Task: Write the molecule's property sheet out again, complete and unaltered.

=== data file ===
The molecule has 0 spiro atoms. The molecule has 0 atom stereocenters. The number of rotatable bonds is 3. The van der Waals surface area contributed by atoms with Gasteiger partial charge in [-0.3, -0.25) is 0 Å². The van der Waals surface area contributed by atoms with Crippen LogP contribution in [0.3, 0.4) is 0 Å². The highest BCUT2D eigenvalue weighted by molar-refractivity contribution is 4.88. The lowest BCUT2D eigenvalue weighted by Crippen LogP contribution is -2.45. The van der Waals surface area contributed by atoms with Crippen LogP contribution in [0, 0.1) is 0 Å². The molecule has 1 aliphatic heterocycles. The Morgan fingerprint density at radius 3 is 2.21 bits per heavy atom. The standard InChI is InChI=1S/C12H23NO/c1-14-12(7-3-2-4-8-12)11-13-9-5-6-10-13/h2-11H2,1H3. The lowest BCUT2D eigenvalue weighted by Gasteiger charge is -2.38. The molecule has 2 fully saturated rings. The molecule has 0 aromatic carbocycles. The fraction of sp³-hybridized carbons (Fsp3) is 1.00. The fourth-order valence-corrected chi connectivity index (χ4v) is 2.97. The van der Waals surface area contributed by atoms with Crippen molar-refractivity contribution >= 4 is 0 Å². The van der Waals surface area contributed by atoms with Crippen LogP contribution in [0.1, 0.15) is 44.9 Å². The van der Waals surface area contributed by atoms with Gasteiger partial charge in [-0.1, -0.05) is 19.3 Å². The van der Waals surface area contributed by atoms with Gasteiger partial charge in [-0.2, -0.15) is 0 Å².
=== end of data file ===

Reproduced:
The molecule has 0 spiro atoms. The molecule has 0 atom stereocenters. The number of rotatable bonds is 3. The van der Waals surface area contributed by atoms with Gasteiger partial charge in [-0.3, -0.25) is 0 Å². The van der Waals surface area contributed by atoms with Crippen LogP contribution in [0.3, 0.4) is 0 Å². The highest BCUT2D eigenvalue weighted by molar-refractivity contribution is 4.88. The lowest BCUT2D eigenvalue weighted by Crippen LogP contribution is -2.45. The van der Waals surface area contributed by atoms with Crippen LogP contribution in [0, 0.1) is 0 Å². The molecule has 1 aliphatic heterocycles. The Morgan fingerprint density at radius 3 is 2.21 bits per heavy atom. The standard InChI is InChI=1S/C12H23NO/c1-14-12(7-3-2-4-8-12)11-13-9-5-6-10-13/h2-11H2,1H3. The lowest BCUT2D eigenvalue weighted by Gasteiger charge is -2.38. The molecule has 2 fully saturated rings. The molecule has 0 aromatic carbocycles. The fraction of sp³-hybridized carbons (Fsp3) is 1.00. The fourth-order valence-corrected chi connectivity index (χ4v) is 2.97. The van der Waals surface area contributed by atoms with Crippen molar-refractivity contribution >= 4 is 0 Å². The van der Waals surface area contributed by atoms with Crippen LogP contribution in [0.1, 0.15) is 44.9 Å². The van der Waals surface area contributed by atoms with Gasteiger partial charge in [-0.1, -0.05) is 19.3 Å². The van der Waals surface area contributed by atoms with Gasteiger partial charge in [-0.2, -0.15) is 0 Å².